Resume writing. Something few people enjoy but many want to know how to do it better. No matter if you are a recent graduate or a senior partner, a good resume can be the difference between getting the job you want and being stuck on a career path that doesn’t excite you. And yes, it is important at any level in your legal career.
Crafting a perfect legal resume is a challenge. In today’s competitive job market, you need to build a resume that stands out from the crowd. Your resume is your sales pitch to the hiring partner. You need to make your value to the employer clear, and because your resume will likely only get about 30 seconds of the partner’s time, you need your value to be emphasized and evident from a quick scan and cursory examination.
Indeed, resumes are probably the most important thing for hiring partners at the beginning of a relationship. After all, resumes are the first impression that any hiring partner has of you. Please, please make sure that it’s spell-checked and accurate. Also, even though you’re an attorney and not a graphic designer, you will want to make sure that the format is appealing and easy to read. Concise, accurate, error-free, well organized, clear, easy to read, and visually pleasing. Repeat.
If you want your resume to make it past the first person (or computer) who reviews it, include key words from the job posting. Length does matter. Limit your resume to one page if you are a law student, a recent graduate, or have two to three years of experience. If you have a two-page resume, the second page should take up at least half or three-quarters of the next page. The tips below outline how to create a perfect legal resume that gets results.
1. Reflect on your target audience. Are you writing to a law firm, small nonprofit organization, large government agency, or judge? Find out as much as you can about the types of projects in which you would be involved if hired. Based on that information, determine which skills you should highlight. For example, are your writing and research skills most important, or your communication and negotiation skills? You may choose to have a few resumes geared toward different types of employers.
2. Make every word count. Your resume should not generally exceed one page. That usually means that you have to make some strategic omissions in your work experience or academic sections. You need to make the most important stuff to jump off the page, remembering that every word on your resume should serve the purpose of showing that you are the best candidate for the specific job. It’s just one page, use it effectively, be a lawyer.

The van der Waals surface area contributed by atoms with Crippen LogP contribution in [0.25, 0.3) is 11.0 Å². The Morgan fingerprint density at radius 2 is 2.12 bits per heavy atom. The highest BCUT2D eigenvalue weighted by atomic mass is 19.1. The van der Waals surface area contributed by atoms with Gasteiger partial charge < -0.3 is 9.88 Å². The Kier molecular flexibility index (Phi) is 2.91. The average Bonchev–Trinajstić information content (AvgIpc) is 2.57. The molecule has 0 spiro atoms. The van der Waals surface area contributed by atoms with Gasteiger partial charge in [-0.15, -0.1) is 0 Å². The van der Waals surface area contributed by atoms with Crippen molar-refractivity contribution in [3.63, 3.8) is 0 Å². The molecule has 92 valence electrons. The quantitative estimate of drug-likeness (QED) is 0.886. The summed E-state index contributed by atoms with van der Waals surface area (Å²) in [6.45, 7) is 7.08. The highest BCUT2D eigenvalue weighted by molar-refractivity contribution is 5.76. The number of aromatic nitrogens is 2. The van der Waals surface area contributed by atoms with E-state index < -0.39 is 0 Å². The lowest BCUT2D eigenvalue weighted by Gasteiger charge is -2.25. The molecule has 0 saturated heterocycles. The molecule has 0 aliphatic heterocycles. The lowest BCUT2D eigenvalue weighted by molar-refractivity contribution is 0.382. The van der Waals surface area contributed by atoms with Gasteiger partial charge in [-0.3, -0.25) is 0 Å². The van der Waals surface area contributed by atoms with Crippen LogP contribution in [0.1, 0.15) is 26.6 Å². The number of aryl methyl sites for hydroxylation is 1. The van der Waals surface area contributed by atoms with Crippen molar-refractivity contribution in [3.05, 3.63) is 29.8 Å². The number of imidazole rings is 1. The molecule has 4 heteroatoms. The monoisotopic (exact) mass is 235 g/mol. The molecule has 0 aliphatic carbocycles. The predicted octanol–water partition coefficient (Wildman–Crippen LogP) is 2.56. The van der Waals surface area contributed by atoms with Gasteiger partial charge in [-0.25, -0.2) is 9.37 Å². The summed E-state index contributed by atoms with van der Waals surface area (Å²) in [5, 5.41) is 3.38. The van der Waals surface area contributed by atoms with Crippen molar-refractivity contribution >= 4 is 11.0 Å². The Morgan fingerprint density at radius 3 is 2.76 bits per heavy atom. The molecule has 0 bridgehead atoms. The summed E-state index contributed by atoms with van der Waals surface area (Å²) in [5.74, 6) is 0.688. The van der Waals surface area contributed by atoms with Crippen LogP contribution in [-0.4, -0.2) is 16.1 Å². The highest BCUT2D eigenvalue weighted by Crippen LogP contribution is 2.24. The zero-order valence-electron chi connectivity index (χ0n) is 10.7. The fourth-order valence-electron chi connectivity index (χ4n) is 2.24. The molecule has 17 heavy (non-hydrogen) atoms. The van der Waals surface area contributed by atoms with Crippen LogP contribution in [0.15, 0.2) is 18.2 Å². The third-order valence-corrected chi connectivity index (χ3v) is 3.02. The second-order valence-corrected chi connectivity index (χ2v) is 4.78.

3. Emphasize your relevant experience. Customize your resume to each job you apply for. When describing your legal experience, give concrete examples. Make sure that you indicate the types of practice areas in which you have experience (keeping in mind that you’ll want to emphasize the work most related to this particular job.) For example, if you’ve gained experience in antitrust, labor and employment, M&A, private equity deals, so state.
4. Highlight your accomplishments. Accomplishments are more important than your responsibilities. Which sounds more impressive: the fact that you were “responsible for estate planning” or that you “structured trusts to minimize clients’ tax liability”? Responsibilities are a passive description. Using Action Verbs will revive the active voice and energize each job’s duties and accomplishments. Several important Action Verbs to keep in mind are enacted, performed, supervised, maintained, organized, and developed.
5. Show off your skills. Make sure that you highlight any special skills or knowledge you may have to set you apart. Make sure your resume reflects the unique skills that are required in the position. Do you have three years of Westlaw research experience? Can you speak Chinese? Obviously, Westlaw experience is crucial. Many firms love foreign language proficiency – particularly in international firms.
6. Be sure you can talk intelligently about every thing you include on your resume. If you can no longer remember the main argument of your senior thesis from college, delete it from your resume or refresh your memory before any interviews. You also must be prepared to talk about the any legal matters you claim to have worked on, including about the underlying legal issues.
7. Proofread your resume carefully. Then proofread it again. Then ask a friend to proofread it. And another friend. Then proofread it again. After spending all week writing your resume, you will be tempted to skim it. Resist this temptation. Please, do. The importance of language in the legal profession only heightens your responsibility to send an error-free document.
8. Make your resume easy to read. Busy hiring managers will pass over a resume that is sloppy, poorly formatted or full of grammar and punctuation errors. Use headings and bullet points to break up text, use consistent fonts and make sure margins, bullet points and indents are cleanly aligned. The legal industry is ultra-conservative so don’t get too creative with your resume presentation.
9. Leave them wanting more. It’s obvious that you’ll want to include relevant work experience. However, you don’t have to include details about every motion you’ve ever written or every case you’ve ever tried. Show a little restraint and leave something for the interview.
10. Use a cover letter. In this age of electronic submissions, it’s tempting to write a simple “my resume is attached” e-mail to prospective employers. However, a cover letter is another tool to help sell you as a candidate and set you apart from the sea of applicants. A detailed cover letter that sells your skills and outlines how you fit the position will encourage the hiring partner to give your legal resume a glance (check out our 5 TIPS TO WRITE A KILLER LEGAL COVER LETTER).